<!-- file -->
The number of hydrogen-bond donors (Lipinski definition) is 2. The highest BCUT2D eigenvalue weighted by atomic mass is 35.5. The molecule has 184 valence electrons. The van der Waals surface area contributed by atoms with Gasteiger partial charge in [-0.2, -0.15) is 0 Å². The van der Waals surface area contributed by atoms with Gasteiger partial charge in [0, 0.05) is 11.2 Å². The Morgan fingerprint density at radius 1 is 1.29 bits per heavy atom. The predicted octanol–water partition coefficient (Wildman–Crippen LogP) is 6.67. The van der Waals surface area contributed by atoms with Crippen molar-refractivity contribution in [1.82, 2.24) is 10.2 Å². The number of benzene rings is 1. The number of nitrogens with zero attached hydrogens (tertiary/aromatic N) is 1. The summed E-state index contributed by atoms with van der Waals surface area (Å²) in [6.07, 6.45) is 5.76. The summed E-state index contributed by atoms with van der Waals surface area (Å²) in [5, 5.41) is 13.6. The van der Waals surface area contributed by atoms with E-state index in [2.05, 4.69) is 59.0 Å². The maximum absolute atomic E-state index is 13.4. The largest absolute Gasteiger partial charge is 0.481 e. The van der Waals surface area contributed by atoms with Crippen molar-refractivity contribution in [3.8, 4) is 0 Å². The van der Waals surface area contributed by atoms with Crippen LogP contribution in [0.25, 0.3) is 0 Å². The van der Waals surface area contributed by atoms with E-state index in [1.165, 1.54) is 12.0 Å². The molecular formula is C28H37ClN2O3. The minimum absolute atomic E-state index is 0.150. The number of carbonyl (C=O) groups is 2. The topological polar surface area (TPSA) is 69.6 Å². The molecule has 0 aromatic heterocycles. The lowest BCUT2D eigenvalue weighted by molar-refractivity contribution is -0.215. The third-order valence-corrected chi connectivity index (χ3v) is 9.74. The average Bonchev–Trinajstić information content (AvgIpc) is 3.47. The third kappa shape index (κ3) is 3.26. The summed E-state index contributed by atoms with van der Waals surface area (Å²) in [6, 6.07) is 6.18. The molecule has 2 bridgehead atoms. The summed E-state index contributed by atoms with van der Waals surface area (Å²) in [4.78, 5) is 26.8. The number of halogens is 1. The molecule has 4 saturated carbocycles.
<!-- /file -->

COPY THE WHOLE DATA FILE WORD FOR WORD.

The number of hydrogen-bond donors (Lipinski definition) is 2. The highest BCUT2D eigenvalue weighted by atomic mass is 35.5. The molecule has 184 valence electrons. The van der Waals surface area contributed by atoms with Gasteiger partial charge in [-0.2, -0.15) is 0 Å². The van der Waals surface area contributed by atoms with Gasteiger partial charge in [0, 0.05) is 11.2 Å². The Morgan fingerprint density at radius 1 is 1.29 bits per heavy atom. The predicted octanol–water partition coefficient (Wildman–Crippen LogP) is 6.67. The van der Waals surface area contributed by atoms with Crippen molar-refractivity contribution in [1.82, 2.24) is 10.2 Å². The number of benzene rings is 1. The number of nitrogens with zero attached hydrogens (tertiary/aromatic N) is 1. The summed E-state index contributed by atoms with van der Waals surface area (Å²) in [6.07, 6.45) is 5.76. The summed E-state index contributed by atoms with van der Waals surface area (Å²) in [5, 5.41) is 13.6. The van der Waals surface area contributed by atoms with E-state index in [2.05, 4.69) is 59.0 Å². The maximum absolute atomic E-state index is 13.4. The largest absolute Gasteiger partial charge is 0.481 e. The van der Waals surface area contributed by atoms with Crippen molar-refractivity contribution in [3.8, 4) is 0 Å². The van der Waals surface area contributed by atoms with Crippen LogP contribution in [0.25, 0.3) is 0 Å². The van der Waals surface area contributed by atoms with E-state index in [1.165, 1.54) is 12.0 Å². The molecular formula is C28H37ClN2O3. The minimum absolute atomic E-state index is 0.150. The number of carbonyl (C=O) groups is 2. The topological polar surface area (TPSA) is 69.6 Å². The molecule has 0 aromatic heterocycles. The lowest BCUT2D eigenvalue weighted by molar-refractivity contribution is -0.215. The third-order valence-corrected chi connectivity index (χ3v) is 9.74. The average Bonchev–Trinajstić information content (AvgIpc) is 3.47. The third kappa shape index (κ3) is 3.26. The summed E-state index contributed by atoms with van der Waals surface area (Å²) in [6, 6.07) is 6.18. The molecule has 2 bridgehead atoms. The summed E-state index contributed by atoms with van der Waals surface area (Å²) in [4.78, 5) is 26.8. The number of halogens is 1. The molecule has 4 saturated carbocycles.